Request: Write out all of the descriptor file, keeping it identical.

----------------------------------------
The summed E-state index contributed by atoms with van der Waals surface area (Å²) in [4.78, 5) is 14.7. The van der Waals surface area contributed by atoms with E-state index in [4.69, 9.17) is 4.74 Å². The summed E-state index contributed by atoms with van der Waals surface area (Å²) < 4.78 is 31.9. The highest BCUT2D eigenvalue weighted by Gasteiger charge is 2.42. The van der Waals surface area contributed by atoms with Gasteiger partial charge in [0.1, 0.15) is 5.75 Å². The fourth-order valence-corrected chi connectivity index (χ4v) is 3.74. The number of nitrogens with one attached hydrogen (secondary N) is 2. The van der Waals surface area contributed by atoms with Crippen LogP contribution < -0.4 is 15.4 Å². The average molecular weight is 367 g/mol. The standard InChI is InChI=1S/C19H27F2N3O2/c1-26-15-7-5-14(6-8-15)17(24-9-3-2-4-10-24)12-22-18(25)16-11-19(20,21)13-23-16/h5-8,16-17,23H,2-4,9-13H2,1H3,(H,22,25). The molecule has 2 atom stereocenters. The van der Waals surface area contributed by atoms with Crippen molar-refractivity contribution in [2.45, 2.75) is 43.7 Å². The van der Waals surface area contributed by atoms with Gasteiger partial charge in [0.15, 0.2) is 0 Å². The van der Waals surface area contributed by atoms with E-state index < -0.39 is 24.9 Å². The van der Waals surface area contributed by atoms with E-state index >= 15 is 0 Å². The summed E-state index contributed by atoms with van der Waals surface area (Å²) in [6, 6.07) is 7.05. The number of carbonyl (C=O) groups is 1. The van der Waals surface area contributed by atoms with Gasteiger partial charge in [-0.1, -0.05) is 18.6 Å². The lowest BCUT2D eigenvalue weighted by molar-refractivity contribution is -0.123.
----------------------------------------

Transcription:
The summed E-state index contributed by atoms with van der Waals surface area (Å²) in [4.78, 5) is 14.7. The van der Waals surface area contributed by atoms with E-state index in [4.69, 9.17) is 4.74 Å². The summed E-state index contributed by atoms with van der Waals surface area (Å²) < 4.78 is 31.9. The highest BCUT2D eigenvalue weighted by Gasteiger charge is 2.42. The van der Waals surface area contributed by atoms with Gasteiger partial charge in [0.1, 0.15) is 5.75 Å². The fourth-order valence-corrected chi connectivity index (χ4v) is 3.74. The number of nitrogens with one attached hydrogen (secondary N) is 2. The van der Waals surface area contributed by atoms with Crippen LogP contribution < -0.4 is 15.4 Å². The average molecular weight is 367 g/mol. The standard InChI is InChI=1S/C19H27F2N3O2/c1-26-15-7-5-14(6-8-15)17(24-9-3-2-4-10-24)12-22-18(25)16-11-19(20,21)13-23-16/h5-8,16-17,23H,2-4,9-13H2,1H3,(H,22,25). The molecule has 2 atom stereocenters. The van der Waals surface area contributed by atoms with Crippen molar-refractivity contribution in [2.45, 2.75) is 43.7 Å². The van der Waals surface area contributed by atoms with Gasteiger partial charge in [0.15, 0.2) is 0 Å². The van der Waals surface area contributed by atoms with E-state index < -0.39 is 24.9 Å². The van der Waals surface area contributed by atoms with E-state index >= 15 is 0 Å². The summed E-state index contributed by atoms with van der Waals surface area (Å²) in [6, 6.07) is 7.05. The number of carbonyl (C=O) groups is 1. The van der Waals surface area contributed by atoms with Gasteiger partial charge in [-0.1, -0.05) is 18.6 Å². The lowest BCUT2D eigenvalue weighted by molar-refractivity contribution is -0.123.